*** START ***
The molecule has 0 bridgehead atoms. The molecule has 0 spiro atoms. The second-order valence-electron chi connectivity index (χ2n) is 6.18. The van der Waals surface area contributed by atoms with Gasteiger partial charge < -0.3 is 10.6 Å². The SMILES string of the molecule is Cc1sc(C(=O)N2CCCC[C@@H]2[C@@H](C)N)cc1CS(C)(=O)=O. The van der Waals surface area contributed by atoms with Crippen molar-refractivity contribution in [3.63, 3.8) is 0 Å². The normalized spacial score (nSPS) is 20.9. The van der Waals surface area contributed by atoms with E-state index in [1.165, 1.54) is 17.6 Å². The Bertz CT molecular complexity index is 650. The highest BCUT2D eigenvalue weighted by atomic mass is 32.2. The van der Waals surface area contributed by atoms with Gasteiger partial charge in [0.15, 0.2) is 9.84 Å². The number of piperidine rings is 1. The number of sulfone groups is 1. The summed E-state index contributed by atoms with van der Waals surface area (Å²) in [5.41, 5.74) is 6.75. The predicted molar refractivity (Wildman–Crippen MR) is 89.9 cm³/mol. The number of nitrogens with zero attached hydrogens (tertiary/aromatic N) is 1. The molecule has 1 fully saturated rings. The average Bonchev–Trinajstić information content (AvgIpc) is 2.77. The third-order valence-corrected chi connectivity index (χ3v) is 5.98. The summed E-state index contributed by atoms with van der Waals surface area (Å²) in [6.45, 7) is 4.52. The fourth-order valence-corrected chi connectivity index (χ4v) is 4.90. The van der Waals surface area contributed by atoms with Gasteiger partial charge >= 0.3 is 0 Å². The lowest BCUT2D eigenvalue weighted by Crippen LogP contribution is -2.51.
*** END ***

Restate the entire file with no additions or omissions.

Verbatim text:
The molecule has 0 bridgehead atoms. The molecule has 0 spiro atoms. The second-order valence-electron chi connectivity index (χ2n) is 6.18. The van der Waals surface area contributed by atoms with Gasteiger partial charge < -0.3 is 10.6 Å². The SMILES string of the molecule is Cc1sc(C(=O)N2CCCC[C@@H]2[C@@H](C)N)cc1CS(C)(=O)=O. The van der Waals surface area contributed by atoms with Crippen molar-refractivity contribution in [3.63, 3.8) is 0 Å². The normalized spacial score (nSPS) is 20.9. The van der Waals surface area contributed by atoms with E-state index in [1.165, 1.54) is 17.6 Å². The Bertz CT molecular complexity index is 650. The highest BCUT2D eigenvalue weighted by atomic mass is 32.2. The van der Waals surface area contributed by atoms with Gasteiger partial charge in [0.15, 0.2) is 9.84 Å². The number of piperidine rings is 1. The number of sulfone groups is 1. The summed E-state index contributed by atoms with van der Waals surface area (Å²) in [5.41, 5.74) is 6.75. The predicted molar refractivity (Wildman–Crippen MR) is 89.9 cm³/mol. The number of nitrogens with zero attached hydrogens (tertiary/aromatic N) is 1. The molecule has 1 fully saturated rings. The average Bonchev–Trinajstić information content (AvgIpc) is 2.77. The third-order valence-corrected chi connectivity index (χ3v) is 5.98. The summed E-state index contributed by atoms with van der Waals surface area (Å²) in [6.45, 7) is 4.52. The fourth-order valence-corrected chi connectivity index (χ4v) is 4.90. The van der Waals surface area contributed by atoms with Gasteiger partial charge >= 0.3 is 0 Å². The lowest BCUT2D eigenvalue weighted by Crippen LogP contribution is -2.51.